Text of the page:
World Travel Dreams Via Expat Living

At Ubirr Lookout - Kakadu National Park, Australia

Reflecting on our two years in Australia living as expats, I am feeling enthusiastic about expat living as a mode of travel. It’s important not to idealise expat living – it is not just going to experience another country with all expenses ‘on the company’.

There are downsides, adjustments, compromises. There is a lot to consider, including what you will be leaving behind. Overall my experience has been positive but I have missed friends and support networks being away for so much longer than my usual weeks or months of travel.

Here are a few tips for people contemplating travel via expat living:

1. Do your research – Think carefully about where you would like to live, make a reconnaissance visit and talk to anyone who might have inside information about what it is like to live in that country and/or city.

2. Do more research – Take some time to research the important aspects of daily life in the country where you are going to live. Banking, taxes, housing, transportation, healthcare, insurance, work visas for spouses, and education can all vary widely from country to country. Moving to Australia I had to get to grips with childcare provision and the government subsidies that made it affordable.

Catching the trans-continental train in Australia

3. Be patient – Bureaucracy is universal and you need to set yourself to be a little longsuffering with the process of moving country.

4. Be open – One of the biggest joys of expat living is the opportunity to delve far more deeply in to a culture than is usually possible with regular travel. Be open to different languages and culture. Try not to impose your cultural values and perspective on others but use this as a learning experience that will help you reassess and revalue your own culture.

5. Make the most of every day – This is my travel mantra wherever I am – to get out and be a tourist. You never know what is around the corner so make the most of today. Whether I am travelling or at home there are always opportunities to seek out new sights, smells to experience. Take a look at last week’s post to find out my favourite things to see in Australia.

Always the travel photo opportunity!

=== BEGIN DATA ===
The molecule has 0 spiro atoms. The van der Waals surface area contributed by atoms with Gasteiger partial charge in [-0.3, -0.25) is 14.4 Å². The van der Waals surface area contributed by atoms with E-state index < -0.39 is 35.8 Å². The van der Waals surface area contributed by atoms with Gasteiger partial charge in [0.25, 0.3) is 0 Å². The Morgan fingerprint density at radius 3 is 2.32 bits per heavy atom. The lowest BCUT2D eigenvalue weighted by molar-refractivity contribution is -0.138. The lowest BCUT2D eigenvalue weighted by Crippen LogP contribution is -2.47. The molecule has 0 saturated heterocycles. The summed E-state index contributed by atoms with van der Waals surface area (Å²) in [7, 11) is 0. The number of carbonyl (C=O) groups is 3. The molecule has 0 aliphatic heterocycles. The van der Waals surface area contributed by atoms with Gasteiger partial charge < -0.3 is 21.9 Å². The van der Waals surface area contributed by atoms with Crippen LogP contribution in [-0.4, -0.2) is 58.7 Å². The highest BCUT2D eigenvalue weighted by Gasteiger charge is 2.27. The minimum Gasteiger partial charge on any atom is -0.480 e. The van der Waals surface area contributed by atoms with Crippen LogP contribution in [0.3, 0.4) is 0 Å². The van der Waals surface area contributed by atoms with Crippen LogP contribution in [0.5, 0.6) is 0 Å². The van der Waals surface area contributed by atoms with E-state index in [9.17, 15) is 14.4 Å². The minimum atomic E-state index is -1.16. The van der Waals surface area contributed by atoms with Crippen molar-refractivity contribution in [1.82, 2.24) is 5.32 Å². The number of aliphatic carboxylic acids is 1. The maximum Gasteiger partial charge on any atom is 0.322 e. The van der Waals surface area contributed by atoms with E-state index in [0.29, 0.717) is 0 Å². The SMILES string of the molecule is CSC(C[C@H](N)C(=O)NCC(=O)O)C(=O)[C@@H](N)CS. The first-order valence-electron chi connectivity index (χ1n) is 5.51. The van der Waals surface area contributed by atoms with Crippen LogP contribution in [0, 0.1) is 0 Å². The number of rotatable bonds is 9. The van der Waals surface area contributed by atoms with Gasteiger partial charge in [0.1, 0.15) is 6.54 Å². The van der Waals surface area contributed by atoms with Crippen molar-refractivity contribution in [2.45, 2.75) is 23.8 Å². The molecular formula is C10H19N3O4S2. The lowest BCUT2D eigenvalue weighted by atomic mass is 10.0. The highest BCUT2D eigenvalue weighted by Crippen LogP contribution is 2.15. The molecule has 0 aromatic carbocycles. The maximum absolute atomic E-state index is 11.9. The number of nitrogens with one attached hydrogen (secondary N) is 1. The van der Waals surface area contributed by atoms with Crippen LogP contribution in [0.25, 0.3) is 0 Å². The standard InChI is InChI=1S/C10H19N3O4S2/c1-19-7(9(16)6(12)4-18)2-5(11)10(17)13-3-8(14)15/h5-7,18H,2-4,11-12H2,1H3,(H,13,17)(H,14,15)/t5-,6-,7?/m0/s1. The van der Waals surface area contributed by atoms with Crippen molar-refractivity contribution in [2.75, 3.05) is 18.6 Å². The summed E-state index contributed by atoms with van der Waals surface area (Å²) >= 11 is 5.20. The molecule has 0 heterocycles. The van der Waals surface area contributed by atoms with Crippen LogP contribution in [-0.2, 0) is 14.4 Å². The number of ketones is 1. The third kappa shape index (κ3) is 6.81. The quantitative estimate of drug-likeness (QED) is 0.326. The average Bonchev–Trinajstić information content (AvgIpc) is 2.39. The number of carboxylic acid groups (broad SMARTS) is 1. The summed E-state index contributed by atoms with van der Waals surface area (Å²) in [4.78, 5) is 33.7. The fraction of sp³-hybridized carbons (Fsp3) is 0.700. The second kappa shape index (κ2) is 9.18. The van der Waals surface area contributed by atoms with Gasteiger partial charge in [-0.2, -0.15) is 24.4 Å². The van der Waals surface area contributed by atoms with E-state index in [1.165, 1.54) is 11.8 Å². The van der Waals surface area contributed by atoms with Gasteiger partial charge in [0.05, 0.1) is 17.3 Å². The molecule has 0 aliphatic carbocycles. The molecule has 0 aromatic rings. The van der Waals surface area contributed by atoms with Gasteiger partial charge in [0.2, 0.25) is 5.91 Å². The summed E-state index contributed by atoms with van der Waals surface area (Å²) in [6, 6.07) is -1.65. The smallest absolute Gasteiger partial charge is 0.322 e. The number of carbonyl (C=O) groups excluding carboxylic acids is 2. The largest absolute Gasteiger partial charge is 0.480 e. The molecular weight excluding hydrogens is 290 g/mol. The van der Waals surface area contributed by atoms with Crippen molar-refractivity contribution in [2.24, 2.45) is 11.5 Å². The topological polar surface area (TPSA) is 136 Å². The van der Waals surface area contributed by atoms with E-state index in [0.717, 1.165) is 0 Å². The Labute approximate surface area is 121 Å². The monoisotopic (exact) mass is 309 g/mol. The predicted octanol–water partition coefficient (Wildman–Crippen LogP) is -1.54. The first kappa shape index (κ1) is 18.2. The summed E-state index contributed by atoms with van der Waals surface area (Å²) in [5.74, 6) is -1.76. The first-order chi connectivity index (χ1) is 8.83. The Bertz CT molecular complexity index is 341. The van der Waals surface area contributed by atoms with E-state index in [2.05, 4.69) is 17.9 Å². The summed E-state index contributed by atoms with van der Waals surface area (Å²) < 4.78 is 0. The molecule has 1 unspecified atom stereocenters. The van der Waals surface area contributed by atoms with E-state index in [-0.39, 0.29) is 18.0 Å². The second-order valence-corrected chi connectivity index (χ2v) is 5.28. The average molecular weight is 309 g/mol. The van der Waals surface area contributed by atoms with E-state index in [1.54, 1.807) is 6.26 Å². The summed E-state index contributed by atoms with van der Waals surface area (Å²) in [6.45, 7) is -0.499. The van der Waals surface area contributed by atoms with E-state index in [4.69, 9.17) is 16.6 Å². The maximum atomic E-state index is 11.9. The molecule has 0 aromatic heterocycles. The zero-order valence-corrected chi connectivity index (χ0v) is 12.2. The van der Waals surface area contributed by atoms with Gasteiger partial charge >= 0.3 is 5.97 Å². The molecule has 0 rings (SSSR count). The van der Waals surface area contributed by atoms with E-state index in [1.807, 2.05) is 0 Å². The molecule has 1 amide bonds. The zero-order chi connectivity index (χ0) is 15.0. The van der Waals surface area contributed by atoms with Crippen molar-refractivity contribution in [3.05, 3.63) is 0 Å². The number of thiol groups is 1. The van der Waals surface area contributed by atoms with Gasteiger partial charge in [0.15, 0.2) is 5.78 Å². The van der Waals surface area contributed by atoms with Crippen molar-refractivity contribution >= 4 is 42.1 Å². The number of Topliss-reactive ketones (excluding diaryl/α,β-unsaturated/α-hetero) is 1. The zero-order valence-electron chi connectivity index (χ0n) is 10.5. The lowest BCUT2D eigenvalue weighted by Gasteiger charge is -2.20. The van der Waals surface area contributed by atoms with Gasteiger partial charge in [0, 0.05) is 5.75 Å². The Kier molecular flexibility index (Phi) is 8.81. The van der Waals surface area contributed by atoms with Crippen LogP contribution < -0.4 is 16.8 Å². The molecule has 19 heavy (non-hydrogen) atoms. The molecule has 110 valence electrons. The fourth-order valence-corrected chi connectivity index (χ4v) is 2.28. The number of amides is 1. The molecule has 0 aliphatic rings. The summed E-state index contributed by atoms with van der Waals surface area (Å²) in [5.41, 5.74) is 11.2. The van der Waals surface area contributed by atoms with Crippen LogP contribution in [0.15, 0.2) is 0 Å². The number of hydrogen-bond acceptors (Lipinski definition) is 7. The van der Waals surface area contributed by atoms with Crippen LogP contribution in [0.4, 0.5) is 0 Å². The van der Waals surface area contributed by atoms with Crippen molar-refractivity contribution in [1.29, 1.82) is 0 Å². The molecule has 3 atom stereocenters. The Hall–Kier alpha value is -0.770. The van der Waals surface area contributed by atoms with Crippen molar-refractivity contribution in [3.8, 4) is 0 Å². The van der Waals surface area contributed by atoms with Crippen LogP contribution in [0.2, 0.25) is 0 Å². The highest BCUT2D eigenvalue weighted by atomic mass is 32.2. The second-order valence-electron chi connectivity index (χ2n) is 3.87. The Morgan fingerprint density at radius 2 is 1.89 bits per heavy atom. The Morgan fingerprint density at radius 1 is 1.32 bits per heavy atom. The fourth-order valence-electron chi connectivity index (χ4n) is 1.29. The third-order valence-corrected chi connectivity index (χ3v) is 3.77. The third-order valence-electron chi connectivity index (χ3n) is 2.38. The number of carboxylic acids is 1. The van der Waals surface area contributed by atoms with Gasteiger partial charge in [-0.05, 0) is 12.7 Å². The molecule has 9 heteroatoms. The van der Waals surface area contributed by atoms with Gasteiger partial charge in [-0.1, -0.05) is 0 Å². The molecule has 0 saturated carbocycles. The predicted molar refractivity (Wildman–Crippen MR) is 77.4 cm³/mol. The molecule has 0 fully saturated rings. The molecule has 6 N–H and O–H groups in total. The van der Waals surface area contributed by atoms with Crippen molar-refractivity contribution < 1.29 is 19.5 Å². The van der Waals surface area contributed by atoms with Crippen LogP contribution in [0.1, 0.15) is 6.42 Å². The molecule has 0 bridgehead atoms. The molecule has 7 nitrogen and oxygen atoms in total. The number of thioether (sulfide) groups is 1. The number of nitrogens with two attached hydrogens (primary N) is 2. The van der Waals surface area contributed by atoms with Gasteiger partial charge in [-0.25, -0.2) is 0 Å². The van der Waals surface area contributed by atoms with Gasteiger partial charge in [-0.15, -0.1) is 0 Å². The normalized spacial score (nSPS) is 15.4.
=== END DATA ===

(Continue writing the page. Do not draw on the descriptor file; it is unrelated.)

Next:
6. Look out for your partner – if you are doing the expat thing with a partner be aware that they may experience life in the new country in a different way. Make sure you talk about frustrations and fears.

The internet has a wealth of information on expat living, some general and some country specific.  InterNations is one of my favourites.

And remember, as with any real travel, the expat experience is likely to leave you a different person from when you left home. Returning home could be almost as disorientating as moving overseas in the first place!

Happy travel dreams!

Natasha

 

 


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Natasha von Geldern is a travel writer, editor and blogger who is passionate about making the pages of the atlas real by travelling the world. Her big dream, apart from travel blogging world domination, is to launch her own e-magazine. She is a contributor to Travel Wire Asia, Wild Junket Magazine, Yahoo! Total Travel and Travelbite. You can find her on World Wandering Kiwi. Natasha’s post day is Saturday.
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  • Alexis

    This has been of interest to me for awhile. One of the wonderful things I experienced in the Army was living in another county. I love the contrast. But I had no idea how or even what it was called. I hope I am not too old, but I know it would be a memorable experience.

  • My mother and step-father traveled the US after she retired, living in the trailer they pulled behind their truck, stopping in places they wanted to get to know and living there for 6 weeks or more. They did this over a two year time frame. I think that’s the best way to see a place – live there for a while and really immerse yourself in the culture. Gosh… would sure love to have a beer or a glass of wine with you in England…. need to put THAT on my dream board.

    Cath

  • Thank you for sharing Natasha! Such valuable information – and I so applaud your courage to take your family and see the world. What a rich experience you are offering your child! Safe travels!